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Chapter 12: Breach of Promise to Marry

§12.1 Generally

The Case: Rivkin v. Postal , No. M1999-01947-COA-R3-CV, 2001 WL 1077952 (Tenn. Ct. App. Sept. 14, 2001).

The Basic Facts: An unmarried couple had a child together, lived together, and eventually ended the relationship. Mr. Rivkin filed suit seeking a partition of the parties' jointly owned property. Ms. Postal counterclaimed for breach of promise to marry. The trial court divided the property and awarded Ms. Postal $150,000.00 for breach of promise to marry.

The Bottom Line:

  • "In 1949, the Tennessee General Assembly passed an act which, according to its caption, was designed 'to prevent certain injustices in suits for damages for the breach of promise or contract of marriage.'FN7 This act circumscribes breach of promise claims in four significant ways. First, Tenn. Code Ann. § 36-3-405 provides that these claims could not be joined with other damage claims. Second, Tenn. Code Ann. § 36-3-401 requires that promises or contracts of marriage could only be established using either signed, written evidence of the promise or contract or the testimony of at least two disinterested witnesses. Third, Tenn. Code Ann. § 36-3-403 requires juries to consider the parties' age and experience in calculating damages.FN8 Finally, Tenn. Code Ann. § 36-3-404 prohibits awarding punitive damages in cases where the alleged breaching party was over sixty years old. These statutes survive to the present day, and thus this case is governed by their strictures.
    FN7Act of April 8, 1949, ch. 161, 1949 Tenn. Pub. Acts 486, now codified at Tenn. Code Ann. §§ 36-3-401-405 (1996).

    FN8 In fact, Tenn. Code Ann. § 36-3-403 specifically provided that '[a]ny previous marriage on the part of such plaintiff shall be considered by the court and jury in mitigation of the damages that might otherwise be allowed.'"
    2001 WL 1077952 at *4.
  • "A suit for breach of promise or contract to marry follows the procedures generally associated with other actions for breach of contract. Kaufman v. Fye, [42 S.W. 25, 30 (Tenn. 1897)]. Thus, the plaintiff has the burden of proving the existence of a contract, that is an offer of marriage and an acceptance, along with consideration (which need only be a return promise to marry). Weeks v. Mays, [10 S.W. 771, 771-72 (Tenn. 1889)]; Conn v. Wilson, 2 Tenn. (2 Overt.) 234, 234 (1814); Clark § 1.2, at 6. The plaintiff must also prove the other party's refusal to marry or the disavowal of intent to perform. Crossett v. Brackett, 105 A. 5, 6 (N.H. 1918)." Id.
  • "Ms. Postal's testimony alone is insufficient to prove the existence of a promise or contract to marry. Tenn. Code Ann. § 36-3-402. To meet her burden of proof in this case, Tenn. Code Ann. § 36-3-401 requires her to present either 'written evidence of such contract, signed by the party against whom the action is brought' or with the testimony of 'at least two disinterested witnesses.' We turn first to the 'written evidence.' In March 1996, one month after he purchased the Williamson County house, Mr. Rivkin executed a quitclaim deed conveying the property to himself and Ms. Postal as joint tenants with right of survivorship. The trial court appears to have decided that this quitclaim deed is the sort of written evidence that Tenn. Code Ann. § 36-3-401 requires. The quitclaim deed, however, falls far short of the mark." Id. at *5 (footnote omitted).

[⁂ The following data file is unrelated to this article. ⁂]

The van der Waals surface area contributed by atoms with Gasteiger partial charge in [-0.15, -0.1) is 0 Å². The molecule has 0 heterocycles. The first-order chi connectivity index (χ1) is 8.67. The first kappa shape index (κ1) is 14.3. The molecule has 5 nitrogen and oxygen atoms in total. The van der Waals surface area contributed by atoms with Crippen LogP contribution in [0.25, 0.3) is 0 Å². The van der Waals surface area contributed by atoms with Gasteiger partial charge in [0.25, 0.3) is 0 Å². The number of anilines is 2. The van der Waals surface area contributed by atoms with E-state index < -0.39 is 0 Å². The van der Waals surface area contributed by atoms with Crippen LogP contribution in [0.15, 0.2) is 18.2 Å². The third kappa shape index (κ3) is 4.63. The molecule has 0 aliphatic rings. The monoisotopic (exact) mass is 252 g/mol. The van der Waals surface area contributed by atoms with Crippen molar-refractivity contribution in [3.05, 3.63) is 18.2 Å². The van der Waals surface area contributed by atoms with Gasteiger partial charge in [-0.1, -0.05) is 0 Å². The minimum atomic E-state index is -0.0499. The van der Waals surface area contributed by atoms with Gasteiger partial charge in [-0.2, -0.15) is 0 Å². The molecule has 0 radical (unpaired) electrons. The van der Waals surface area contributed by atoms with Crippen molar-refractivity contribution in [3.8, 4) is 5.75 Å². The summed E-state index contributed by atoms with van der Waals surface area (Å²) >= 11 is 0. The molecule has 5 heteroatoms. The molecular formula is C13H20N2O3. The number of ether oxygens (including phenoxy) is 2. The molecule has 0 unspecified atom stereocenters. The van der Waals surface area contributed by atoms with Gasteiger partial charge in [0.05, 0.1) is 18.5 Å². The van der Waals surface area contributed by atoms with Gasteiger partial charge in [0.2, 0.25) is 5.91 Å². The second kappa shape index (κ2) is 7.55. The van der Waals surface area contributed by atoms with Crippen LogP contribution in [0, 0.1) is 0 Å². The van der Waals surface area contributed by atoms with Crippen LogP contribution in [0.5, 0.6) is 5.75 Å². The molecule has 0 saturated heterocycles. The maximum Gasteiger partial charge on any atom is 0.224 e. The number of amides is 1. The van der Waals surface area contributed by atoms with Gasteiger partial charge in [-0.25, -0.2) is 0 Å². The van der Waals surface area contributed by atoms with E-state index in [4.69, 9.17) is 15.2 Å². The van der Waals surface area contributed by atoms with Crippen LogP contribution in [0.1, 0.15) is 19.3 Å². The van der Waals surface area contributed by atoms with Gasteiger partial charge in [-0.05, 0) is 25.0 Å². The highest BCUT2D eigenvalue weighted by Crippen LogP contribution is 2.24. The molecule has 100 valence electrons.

• "We presume that the Tennessee General Assembly intended to make a useful contribution to the law governing breach of promise to marry cases when it enacted Tenn. Code Ann. § 36-3-401. Accordingly, the statute must contemplate that any writing proffered to satisfy Tenn. Code Ann. § 36-3-401 must have real probative force with regard to the existence of both an offer to marry and an acceptance. The writing must, in the language of Tenn. R. Evid. 401, make the existence of Mr. Rivkin's promise to marry more probable than it would be without the evidence." Id.
  • "'It is obvious,' as one treatise puts it, 'that not only are most engagements to marry arrived at informally and without witnesses or written record, but in many instances there is no explicit exchange of promises at all.' 1 Clark § 1.2. Accordingly, proof of an engagement would be impossible if the plaintiff were required to produce evidence that at some specific moment the parties formally exchanged promises and reduced these promises to writing. Tenn. Code Ann. § 36-3-401 is not intended to go that far. Rather, it calls for signed, written evidence that the parties were, by mutual agreement, on the way to becoming husband and wife. Many kinds of writings would suffice. FN10